Australian Open crown comes exactly two years since passing of Marc Grandjean
With one yell, Belgium’s Joachim Gerard released years of emotional baggage.
The Australian Open title – Gerard’s first career Grand Slam singles crown – came five years after his wheelchair tennis Major final debut, and five months since his heartbreak at Roland Garros.
But even deeper, it was exactly two years since the loss of his former coach Marc Grandjean.
“I don’t know why I said it (an expletive in French), but it was unbelievable,” Gerard said. “When Alfie Hewett's shot went out, I let everything go out – the stress, the nervousness, and many years of waiting. I was so happy. I was also sad because my ex-coach wasn’t there. It’s all emotions. But for the most part I was happy.”
The 32-year-old recalled when Grandjean was diagnosed in 2017 with a neurodegenerative condition.
It pained Gerard to watch his long-time friend and mentor slowly lose the use of his limbs. They had worked together since 2006, when Gerard was moving away from Para swimming and focusing on wheelchair tennis.
“That was very hard to learn because he was one of the guys who taught me so many things,” Gerard explained. “He was very nice, even on the Tour. When others heard the news, they were asking about him. It was very hard because he didn’t deserve it. I won’t hide it; I cried so many times because he was like my second father.”
Together, they pulled off one of the sport’s biggest upsets of the decade. In 2015, Gerard spoiled world No. 1 KUNIEDA Shingo’s 77-match winning streak in the Wheelchair Tennis Masters round-robin. They met again in the singles final, with Gerard repeating his victory over the Japanese Paralympic champion that elevated the Belgian to world No. 1 for the first time.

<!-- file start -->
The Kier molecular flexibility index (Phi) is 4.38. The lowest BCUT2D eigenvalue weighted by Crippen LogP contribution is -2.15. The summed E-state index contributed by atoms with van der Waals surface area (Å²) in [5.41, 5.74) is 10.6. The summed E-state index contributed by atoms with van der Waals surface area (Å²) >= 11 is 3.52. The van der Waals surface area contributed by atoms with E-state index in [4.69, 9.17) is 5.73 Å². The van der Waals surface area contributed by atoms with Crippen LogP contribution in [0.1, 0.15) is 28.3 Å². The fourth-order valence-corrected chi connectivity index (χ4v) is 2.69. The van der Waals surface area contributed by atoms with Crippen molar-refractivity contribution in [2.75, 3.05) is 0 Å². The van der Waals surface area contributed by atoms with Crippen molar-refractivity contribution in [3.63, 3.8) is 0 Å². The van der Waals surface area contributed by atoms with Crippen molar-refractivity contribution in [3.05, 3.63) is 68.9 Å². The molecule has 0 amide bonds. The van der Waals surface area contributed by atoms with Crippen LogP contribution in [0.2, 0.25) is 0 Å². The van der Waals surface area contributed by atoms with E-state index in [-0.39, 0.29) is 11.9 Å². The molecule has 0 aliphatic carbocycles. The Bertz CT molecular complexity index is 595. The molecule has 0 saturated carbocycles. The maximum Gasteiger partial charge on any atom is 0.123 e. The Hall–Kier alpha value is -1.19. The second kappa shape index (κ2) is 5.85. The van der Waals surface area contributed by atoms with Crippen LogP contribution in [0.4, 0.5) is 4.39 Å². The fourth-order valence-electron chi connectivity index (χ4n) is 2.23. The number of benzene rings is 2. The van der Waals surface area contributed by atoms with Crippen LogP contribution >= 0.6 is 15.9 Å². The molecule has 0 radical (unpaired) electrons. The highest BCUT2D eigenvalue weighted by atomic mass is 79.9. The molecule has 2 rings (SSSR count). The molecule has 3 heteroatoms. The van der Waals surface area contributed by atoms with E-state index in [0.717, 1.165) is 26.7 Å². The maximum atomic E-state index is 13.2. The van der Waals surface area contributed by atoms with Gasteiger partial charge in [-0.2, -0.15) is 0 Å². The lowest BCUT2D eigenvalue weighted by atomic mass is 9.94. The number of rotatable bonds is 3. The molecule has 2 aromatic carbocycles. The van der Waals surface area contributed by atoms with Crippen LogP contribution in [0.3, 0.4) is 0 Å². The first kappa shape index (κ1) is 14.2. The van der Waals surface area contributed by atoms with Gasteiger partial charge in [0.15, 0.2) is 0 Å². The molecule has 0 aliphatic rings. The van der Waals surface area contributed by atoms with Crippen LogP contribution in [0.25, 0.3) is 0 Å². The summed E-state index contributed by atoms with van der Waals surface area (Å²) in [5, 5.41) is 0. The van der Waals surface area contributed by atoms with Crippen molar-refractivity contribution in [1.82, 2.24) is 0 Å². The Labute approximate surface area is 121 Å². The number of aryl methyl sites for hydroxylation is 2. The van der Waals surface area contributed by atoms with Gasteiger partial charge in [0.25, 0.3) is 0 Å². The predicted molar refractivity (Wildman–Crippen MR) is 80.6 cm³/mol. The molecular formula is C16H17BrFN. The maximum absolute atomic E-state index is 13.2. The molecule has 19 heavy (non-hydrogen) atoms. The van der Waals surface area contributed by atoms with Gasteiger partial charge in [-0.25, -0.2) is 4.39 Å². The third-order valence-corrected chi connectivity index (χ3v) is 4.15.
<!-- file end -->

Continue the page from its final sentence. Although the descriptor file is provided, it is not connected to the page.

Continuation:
A few months later, Gerard went on to secure Belgium’s first Paralympic wheelchair tennis medal at Rio 2016 with a bronze in the singles.
Gerard admitted that for quite a while after Grandjean – a former International Tennis Federation Coach of the Year – passed away, he was not ready to play and it took a few months to accept it. But a coaching change also helped him refocus and get back in his game.
“I think I wasn't ready in my head,” Gerard said. “I thought I was, but the work that I was doing was not enough. For around one year now, I'm with a new tennis coach who helped me a lot to be ready on every point – not only tennis, not only physical, but tennis, physical and mental. That's why I'm getting better and better every tournament, and that's one of the reasons why (on 17 February) I can lift this trophy.”
Already a four-time Wheelchair Masters champion, former world No. 1 and four-time Grand Slam doubles champion, Gerard now has one of the titles that was missing in his trophy cabinet.
Now he knows what it takes to win more.
“I know why I’m here, and it’s because of Grandjean,” Gerard said. “I was sad first when I won the Australian Open because I wanted to share it with him. I don’t know if you think about life after death, but wherever he is now, he is watching me and is proud and saying ‘OK, keep doing it like this’. It’s very important for me to believe in that and to keep telling myself that he is a part of my life. If there is nothing after life, then he is saying that in my heart and in my head.”
By Ros Dumlao for the International Paralympic Committee